cancer. It is also associated with an increased incidence of spontaneous pneumothorax [8, 9].
In a study of 198 patients with BHDS, pneumothorax occurred in 24% of the cases . It has
been shown that mutations in the folliculin gene (FLCN) on chromosome 17p11.2 can cause
this syndrome . Other mutations in FLCN have been associated with spontaneous
pneumothorax and bullous lung disease in the absence of the oncologic manifestations of
BHDS [12, 13].
We have recently studied a Swiss pedigree, with several members who had experienced a
pneumothorax and a 27-year-old female sporadic case after a first pneumothorax event and
striking parenchymal lung changes on a high-resolution computed tomography (HRCT).
Based on the association of lung cysts and pneumothoraces with BHDS we now have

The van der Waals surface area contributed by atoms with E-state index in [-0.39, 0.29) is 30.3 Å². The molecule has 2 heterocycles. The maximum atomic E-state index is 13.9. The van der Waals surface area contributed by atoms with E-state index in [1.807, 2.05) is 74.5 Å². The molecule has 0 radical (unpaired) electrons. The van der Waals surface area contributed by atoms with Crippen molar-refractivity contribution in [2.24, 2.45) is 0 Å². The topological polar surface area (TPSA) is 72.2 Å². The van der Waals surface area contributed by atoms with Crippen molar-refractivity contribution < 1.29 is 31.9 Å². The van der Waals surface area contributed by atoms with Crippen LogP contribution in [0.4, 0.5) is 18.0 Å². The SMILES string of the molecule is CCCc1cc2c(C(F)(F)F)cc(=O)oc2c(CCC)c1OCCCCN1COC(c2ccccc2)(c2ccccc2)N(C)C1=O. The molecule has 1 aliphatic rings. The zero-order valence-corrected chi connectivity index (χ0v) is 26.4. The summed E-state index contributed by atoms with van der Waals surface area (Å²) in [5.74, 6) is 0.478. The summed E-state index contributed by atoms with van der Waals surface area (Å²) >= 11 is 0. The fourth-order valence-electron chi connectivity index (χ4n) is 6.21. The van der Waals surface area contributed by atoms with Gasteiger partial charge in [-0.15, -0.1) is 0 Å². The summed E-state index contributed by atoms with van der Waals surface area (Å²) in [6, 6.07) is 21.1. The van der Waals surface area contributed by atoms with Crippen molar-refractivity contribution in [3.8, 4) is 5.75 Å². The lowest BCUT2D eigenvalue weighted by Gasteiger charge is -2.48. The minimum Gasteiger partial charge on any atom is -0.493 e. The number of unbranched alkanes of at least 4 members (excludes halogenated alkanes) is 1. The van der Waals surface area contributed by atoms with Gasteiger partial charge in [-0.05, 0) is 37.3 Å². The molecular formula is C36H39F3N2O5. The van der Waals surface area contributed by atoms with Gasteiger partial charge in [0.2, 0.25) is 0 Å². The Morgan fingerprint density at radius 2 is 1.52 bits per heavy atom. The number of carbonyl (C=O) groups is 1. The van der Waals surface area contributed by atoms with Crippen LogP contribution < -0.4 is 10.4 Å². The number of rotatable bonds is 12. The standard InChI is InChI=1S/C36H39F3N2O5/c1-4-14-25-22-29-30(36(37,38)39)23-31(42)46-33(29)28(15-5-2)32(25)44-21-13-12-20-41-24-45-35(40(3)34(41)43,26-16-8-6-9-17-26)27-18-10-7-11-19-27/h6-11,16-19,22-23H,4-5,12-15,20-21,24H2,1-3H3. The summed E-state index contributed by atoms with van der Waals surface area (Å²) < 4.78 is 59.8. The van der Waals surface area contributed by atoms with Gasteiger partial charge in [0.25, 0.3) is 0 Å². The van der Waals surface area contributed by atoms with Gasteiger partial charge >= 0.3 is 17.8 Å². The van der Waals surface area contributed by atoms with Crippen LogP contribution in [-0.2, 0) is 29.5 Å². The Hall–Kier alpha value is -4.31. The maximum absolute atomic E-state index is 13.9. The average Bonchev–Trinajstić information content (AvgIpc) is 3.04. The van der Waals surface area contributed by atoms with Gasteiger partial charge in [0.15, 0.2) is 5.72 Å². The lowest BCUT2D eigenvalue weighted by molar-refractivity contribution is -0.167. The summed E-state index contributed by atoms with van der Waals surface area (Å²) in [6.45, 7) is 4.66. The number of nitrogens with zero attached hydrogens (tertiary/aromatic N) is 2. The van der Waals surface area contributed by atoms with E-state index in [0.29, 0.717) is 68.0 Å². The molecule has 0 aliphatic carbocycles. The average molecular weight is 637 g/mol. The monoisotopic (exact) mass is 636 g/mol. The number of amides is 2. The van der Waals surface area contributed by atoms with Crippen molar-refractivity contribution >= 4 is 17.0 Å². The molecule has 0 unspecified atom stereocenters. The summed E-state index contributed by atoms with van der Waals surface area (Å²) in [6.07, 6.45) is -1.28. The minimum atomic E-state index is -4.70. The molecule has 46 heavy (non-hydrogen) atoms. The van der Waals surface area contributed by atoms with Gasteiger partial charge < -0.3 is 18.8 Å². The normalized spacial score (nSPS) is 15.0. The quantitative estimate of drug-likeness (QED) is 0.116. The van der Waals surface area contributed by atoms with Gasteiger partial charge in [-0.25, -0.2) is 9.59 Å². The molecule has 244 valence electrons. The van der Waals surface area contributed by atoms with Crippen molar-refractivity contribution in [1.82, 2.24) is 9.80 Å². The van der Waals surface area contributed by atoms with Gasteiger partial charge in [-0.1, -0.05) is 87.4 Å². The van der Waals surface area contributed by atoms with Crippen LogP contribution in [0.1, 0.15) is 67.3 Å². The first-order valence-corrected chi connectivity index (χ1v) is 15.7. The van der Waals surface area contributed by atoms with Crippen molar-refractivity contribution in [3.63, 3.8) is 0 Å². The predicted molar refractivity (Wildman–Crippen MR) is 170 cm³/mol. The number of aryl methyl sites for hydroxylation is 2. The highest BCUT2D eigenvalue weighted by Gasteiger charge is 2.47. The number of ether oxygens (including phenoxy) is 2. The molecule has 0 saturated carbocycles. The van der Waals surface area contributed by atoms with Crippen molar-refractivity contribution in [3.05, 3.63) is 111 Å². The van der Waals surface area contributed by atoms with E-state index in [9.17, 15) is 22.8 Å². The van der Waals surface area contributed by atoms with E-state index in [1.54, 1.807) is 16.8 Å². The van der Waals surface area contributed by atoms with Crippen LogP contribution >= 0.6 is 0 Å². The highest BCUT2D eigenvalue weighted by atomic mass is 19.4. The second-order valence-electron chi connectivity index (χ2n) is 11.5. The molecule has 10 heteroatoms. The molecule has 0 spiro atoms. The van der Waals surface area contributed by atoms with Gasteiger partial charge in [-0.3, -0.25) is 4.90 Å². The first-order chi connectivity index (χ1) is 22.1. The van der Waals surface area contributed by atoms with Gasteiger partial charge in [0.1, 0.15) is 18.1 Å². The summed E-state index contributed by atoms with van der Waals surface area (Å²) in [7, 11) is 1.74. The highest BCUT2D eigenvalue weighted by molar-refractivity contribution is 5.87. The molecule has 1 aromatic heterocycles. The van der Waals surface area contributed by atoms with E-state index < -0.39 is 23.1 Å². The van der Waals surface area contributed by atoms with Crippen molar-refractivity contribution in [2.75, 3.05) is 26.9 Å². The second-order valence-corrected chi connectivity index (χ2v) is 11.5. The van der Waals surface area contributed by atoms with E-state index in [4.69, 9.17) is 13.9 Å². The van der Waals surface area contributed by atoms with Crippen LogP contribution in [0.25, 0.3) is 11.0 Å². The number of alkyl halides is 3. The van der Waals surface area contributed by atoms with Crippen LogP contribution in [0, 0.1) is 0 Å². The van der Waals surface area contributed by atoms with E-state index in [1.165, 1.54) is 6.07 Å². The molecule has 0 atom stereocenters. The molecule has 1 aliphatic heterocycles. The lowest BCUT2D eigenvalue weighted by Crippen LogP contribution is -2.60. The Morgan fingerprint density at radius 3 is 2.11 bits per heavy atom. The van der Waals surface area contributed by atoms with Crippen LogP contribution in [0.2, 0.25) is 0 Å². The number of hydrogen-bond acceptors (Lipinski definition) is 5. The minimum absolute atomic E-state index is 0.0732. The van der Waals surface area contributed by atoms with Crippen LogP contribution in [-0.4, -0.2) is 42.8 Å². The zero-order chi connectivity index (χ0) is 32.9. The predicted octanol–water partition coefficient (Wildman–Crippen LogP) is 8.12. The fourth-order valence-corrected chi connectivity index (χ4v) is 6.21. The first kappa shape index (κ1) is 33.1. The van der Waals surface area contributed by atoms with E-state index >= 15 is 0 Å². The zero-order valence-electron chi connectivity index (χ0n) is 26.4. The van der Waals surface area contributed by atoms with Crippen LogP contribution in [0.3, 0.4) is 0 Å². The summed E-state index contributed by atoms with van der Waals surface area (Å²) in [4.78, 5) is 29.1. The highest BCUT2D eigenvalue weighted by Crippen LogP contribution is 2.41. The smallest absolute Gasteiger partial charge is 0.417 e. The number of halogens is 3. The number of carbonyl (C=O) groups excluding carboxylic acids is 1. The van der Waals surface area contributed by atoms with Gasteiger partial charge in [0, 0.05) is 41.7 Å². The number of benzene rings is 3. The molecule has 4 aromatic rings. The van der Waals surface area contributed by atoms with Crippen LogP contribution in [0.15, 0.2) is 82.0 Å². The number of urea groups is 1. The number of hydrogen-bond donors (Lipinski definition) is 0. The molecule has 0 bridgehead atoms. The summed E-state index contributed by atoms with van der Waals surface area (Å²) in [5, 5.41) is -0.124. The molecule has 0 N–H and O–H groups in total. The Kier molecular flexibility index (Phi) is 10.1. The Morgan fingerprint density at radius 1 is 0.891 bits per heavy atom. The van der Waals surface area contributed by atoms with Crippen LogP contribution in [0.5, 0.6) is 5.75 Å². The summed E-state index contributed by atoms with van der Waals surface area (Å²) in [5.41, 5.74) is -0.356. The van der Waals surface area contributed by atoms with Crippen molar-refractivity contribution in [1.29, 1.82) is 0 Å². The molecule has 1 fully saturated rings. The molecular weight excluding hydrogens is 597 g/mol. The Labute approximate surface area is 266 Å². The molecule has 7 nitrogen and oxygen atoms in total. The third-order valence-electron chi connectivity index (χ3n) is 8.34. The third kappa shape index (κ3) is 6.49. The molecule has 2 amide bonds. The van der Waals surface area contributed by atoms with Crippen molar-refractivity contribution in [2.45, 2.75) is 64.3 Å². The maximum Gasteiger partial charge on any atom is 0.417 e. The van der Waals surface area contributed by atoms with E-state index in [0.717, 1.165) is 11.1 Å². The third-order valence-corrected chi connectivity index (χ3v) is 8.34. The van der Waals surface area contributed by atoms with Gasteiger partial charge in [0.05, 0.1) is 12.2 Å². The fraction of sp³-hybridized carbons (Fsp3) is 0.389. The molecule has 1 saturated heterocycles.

screened affected family members from two generations and one sporadic case with similar
cystic lung structures for mutations in the FLCN gene and detected two novel disease-
associated DNA sequence alterations.
Patient Recruitment & Examination
All participants gave written informed consent for molecular und clinical testing. Skin
changes were excluded by physical examination and kidney manifestations by abdominal
Spirometry, whole body plethysmography, and measurement of carbon monoxide diffusing
capacity (DLco) were performed (6200 Autobox SensorMedics, Yorba Linda, CA, USA)
according to standard criteria . Reference values were in accordance to the European
Community for Steel and Coal .
Thin-section computed tomography (CT) of the chest was performed with a 64-slice CT
scanner (Somatom Sensation 64, Siemens Medical Solutions, Forchheim, Germany). Patients
were examined in the supine position. Inspiratory scans were obtained during suspended deep
inspiration from the apices of the lung to the costophrenic angles. Examination parameters